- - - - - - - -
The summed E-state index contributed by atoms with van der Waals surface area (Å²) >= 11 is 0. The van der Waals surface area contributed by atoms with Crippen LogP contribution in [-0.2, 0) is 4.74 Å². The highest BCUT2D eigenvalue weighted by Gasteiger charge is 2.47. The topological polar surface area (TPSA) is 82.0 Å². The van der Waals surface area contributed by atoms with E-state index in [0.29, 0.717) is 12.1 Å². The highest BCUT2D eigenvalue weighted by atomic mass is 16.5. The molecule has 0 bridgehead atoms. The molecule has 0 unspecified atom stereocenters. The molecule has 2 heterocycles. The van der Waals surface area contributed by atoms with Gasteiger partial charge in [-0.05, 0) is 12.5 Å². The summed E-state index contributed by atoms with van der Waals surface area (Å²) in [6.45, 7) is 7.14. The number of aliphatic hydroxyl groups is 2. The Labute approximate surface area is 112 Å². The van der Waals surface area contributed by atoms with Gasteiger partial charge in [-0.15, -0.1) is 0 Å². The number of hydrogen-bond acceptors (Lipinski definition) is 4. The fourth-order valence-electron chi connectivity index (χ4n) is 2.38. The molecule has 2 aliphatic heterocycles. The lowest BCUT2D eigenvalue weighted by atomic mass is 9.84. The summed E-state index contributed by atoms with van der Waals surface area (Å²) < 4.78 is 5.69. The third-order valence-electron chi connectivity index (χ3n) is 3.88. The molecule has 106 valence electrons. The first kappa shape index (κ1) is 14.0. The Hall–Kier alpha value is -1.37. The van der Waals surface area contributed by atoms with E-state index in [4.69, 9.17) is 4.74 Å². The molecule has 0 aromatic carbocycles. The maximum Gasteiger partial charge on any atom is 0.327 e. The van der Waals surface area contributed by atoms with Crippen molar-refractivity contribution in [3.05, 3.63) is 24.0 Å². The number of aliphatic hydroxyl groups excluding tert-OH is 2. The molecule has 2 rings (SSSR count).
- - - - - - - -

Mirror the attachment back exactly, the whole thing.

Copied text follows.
The summed E-state index contributed by atoms with van der Waals surface area (Å²) >= 11 is 0. The van der Waals surface area contributed by atoms with Crippen LogP contribution in [-0.2, 0) is 4.74 Å². The highest BCUT2D eigenvalue weighted by Gasteiger charge is 2.47. The topological polar surface area (TPSA) is 82.0 Å². The van der Waals surface area contributed by atoms with E-state index in [0.29, 0.717) is 12.1 Å². The highest BCUT2D eigenvalue weighted by atomic mass is 16.5. The molecule has 0 bridgehead atoms. The molecule has 0 unspecified atom stereocenters. The molecule has 2 heterocycles. The van der Waals surface area contributed by atoms with Gasteiger partial charge in [-0.05, 0) is 12.5 Å². The summed E-state index contributed by atoms with van der Waals surface area (Å²) in [6.45, 7) is 7.14. The number of aliphatic hydroxyl groups is 2. The Labute approximate surface area is 112 Å². The van der Waals surface area contributed by atoms with Gasteiger partial charge in [-0.15, -0.1) is 0 Å². The number of hydrogen-bond acceptors (Lipinski definition) is 4. The fourth-order valence-electron chi connectivity index (χ4n) is 2.38. The molecule has 2 aliphatic heterocycles. The lowest BCUT2D eigenvalue weighted by atomic mass is 9.84. The summed E-state index contributed by atoms with van der Waals surface area (Å²) < 4.78 is 5.69. The third-order valence-electron chi connectivity index (χ3n) is 3.88. The molecule has 106 valence electrons. The first kappa shape index (κ1) is 14.0. The Hall–Kier alpha value is -1.37. The van der Waals surface area contributed by atoms with E-state index in [4.69, 9.17) is 4.74 Å². The molecule has 0 aromatic carbocycles. The maximum Gasteiger partial charge on any atom is 0.327 e. The van der Waals surface area contributed by atoms with Crippen molar-refractivity contribution in [3.05, 3.63) is 24.0 Å². The number of aliphatic hydroxyl groups excluding tert-OH is 2. The molecule has 2 rings (SSSR count).